Info On PlattInfo: Cost
|"Oh boy! New toy!"|
(C) 2016 Luke T. Bush
PLATTSBURGH CITY, NY -- 7/29/16
So how much money do you need for one of those fancy outdoor information kiosks?
After my previous article -- What's The Info On PlattInfo? -- I was curious about the pricing for the kiosks the city installed to promote local attractions.
There was fanfare when the PlattInfo project was revealed to the taxpaying public in 2012. After that giddy announcement -- "“Plattsburgh is one of the first cities to use technology in this way” said then mayor Donald Kazprzak -- three touchscreen information kiosks were up and running with more planned to augment the system.
Then the project died. For the last two years the kiosks have been dead, blank, tombstones to a semi-forgotten boondoggle.
I wanted to get a rough estimate on how much money was spent. I suspect if I ask the city for project costs I would be FOILed in the process.
So to save time I Googled for pricing on outdoor kiosks. There was a range of prices dependent on what type was ordered and the options included. This gave a rough idea of what could have been spent.
One hit took me to CostOwl.com, http://www.costowl.com/b2b/kiosks-outdoor-cost.html .
CostOwl: "Basic countertop-style models start at about $2,500. On the other end of the spectrum, a highly customized, full-sized outdoor kiosk could cost you more than $20,000."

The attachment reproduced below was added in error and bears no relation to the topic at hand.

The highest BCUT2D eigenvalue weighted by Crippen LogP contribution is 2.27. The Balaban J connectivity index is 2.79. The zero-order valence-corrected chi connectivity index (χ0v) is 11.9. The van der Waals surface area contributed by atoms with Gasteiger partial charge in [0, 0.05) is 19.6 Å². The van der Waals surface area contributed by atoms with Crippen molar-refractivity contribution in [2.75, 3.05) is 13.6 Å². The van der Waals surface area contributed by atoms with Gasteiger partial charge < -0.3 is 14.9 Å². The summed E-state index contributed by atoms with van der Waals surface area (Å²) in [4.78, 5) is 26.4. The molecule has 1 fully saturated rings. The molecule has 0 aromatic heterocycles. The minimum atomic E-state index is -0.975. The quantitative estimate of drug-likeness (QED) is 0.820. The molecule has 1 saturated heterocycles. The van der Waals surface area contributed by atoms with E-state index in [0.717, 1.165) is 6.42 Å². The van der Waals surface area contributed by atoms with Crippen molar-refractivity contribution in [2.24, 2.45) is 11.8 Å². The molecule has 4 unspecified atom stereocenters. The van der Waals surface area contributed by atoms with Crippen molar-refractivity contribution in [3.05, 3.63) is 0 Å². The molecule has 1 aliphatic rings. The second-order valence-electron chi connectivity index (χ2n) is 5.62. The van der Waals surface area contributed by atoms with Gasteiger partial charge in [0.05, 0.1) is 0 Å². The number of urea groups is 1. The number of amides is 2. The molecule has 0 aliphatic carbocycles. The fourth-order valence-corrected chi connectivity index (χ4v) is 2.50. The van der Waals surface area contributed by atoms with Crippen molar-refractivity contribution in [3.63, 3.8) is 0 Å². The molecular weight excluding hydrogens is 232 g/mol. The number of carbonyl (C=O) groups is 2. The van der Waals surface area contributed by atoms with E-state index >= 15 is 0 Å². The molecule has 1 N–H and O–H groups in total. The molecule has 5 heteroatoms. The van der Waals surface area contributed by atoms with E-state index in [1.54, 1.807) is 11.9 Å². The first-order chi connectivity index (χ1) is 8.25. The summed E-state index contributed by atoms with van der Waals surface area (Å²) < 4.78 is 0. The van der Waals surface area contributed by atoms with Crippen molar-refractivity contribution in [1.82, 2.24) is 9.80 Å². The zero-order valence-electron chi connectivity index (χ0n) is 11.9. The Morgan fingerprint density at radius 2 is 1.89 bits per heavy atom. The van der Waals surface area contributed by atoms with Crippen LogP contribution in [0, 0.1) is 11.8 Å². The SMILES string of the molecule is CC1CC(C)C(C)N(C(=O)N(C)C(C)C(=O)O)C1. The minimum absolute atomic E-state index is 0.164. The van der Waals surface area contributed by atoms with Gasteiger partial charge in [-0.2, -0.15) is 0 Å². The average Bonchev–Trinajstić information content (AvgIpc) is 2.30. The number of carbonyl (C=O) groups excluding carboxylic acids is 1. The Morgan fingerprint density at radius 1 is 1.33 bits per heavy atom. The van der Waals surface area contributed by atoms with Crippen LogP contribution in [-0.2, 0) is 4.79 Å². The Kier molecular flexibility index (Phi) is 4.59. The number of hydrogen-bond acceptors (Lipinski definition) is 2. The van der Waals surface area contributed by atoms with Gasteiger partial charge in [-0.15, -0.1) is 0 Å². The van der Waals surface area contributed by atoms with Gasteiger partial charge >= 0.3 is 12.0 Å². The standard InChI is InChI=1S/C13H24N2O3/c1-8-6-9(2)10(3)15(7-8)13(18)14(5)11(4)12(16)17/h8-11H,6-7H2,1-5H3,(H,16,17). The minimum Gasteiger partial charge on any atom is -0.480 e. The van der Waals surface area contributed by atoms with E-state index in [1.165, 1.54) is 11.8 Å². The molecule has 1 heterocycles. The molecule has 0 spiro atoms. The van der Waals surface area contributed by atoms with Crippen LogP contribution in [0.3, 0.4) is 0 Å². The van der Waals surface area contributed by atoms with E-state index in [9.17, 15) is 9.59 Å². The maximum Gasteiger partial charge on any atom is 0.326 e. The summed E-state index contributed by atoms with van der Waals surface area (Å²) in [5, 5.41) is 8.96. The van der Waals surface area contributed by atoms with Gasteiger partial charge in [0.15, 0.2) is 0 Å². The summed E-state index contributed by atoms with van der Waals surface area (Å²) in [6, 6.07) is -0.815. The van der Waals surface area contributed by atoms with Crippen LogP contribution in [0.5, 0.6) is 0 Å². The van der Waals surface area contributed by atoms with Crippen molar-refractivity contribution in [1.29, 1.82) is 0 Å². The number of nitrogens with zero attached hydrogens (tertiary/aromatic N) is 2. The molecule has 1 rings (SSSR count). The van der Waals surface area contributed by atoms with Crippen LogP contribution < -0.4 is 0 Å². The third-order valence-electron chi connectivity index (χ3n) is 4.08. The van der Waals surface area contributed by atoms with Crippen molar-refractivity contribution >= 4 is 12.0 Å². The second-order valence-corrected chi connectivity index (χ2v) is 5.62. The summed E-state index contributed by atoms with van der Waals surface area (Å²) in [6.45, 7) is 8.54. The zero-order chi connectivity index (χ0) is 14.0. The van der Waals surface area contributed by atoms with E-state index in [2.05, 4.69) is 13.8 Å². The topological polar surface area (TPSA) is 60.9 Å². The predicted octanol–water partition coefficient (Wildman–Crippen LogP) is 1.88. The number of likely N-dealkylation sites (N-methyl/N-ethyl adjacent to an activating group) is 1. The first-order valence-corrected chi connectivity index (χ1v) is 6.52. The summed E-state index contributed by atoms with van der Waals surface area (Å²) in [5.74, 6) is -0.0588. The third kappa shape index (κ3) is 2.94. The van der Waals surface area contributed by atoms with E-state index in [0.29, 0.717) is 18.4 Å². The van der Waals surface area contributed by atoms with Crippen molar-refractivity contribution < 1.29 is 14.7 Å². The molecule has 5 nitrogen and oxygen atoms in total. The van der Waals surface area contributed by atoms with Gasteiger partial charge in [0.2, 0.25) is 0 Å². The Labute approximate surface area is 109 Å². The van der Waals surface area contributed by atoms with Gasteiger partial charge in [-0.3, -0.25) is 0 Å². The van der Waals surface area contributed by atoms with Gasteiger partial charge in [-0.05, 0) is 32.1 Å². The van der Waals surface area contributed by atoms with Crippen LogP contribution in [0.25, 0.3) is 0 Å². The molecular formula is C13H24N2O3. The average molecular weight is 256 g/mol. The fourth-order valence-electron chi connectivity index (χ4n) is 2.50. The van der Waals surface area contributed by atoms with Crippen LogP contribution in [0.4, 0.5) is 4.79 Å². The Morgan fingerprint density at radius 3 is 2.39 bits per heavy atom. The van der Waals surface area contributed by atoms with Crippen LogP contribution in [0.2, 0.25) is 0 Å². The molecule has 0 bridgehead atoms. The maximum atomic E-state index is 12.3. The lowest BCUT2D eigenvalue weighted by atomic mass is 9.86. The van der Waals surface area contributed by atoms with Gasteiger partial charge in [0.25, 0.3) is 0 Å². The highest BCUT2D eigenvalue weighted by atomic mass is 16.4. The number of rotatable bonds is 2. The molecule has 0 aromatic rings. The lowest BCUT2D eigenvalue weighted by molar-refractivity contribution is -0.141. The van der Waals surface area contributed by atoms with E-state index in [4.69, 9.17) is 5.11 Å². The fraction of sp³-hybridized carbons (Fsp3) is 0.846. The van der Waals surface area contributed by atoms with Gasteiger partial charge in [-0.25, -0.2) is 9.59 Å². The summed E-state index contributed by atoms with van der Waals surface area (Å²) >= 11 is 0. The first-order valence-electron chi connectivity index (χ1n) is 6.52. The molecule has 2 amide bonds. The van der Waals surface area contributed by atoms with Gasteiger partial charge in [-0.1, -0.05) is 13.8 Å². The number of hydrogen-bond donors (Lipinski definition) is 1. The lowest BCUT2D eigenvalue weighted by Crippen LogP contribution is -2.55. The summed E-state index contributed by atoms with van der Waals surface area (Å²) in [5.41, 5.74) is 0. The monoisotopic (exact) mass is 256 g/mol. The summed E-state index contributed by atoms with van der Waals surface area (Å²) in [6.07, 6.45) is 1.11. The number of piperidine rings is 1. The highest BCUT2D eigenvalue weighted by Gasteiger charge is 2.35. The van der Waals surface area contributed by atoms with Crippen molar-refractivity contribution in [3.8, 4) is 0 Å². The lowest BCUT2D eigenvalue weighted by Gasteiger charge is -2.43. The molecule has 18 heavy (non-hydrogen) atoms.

Outdoor kiosks cost usually cost more because they have to be built to withstand the elements. With most models, continued CostOwl, the hardware alone is around $5,000 to $7,000.
CostOwl: "Software is typically sold separately and can add thousands to the total price. The total cost can be $3,000 to $20,000 or more, depending on the level of customization you require."
Obviously an outdoor kiosk requires more investment per unit than a 19 inch flatscreen TV on sale at Best Buy. At least the TV would still be working four years later. CostOwl notes the average lifespan for an outdoor kiosk is 3 to 10 years. Did anyone mention that to eager city officials before they jumped and grabbed their new toys?
The PlattInfo software was provided by a local programmer. He wrote it in proprietary code, not open source, meaning that only he can work on the system. There's mention of repurposing the kiosks but only he can modify and update the original system. One wonders what he would charge for that work.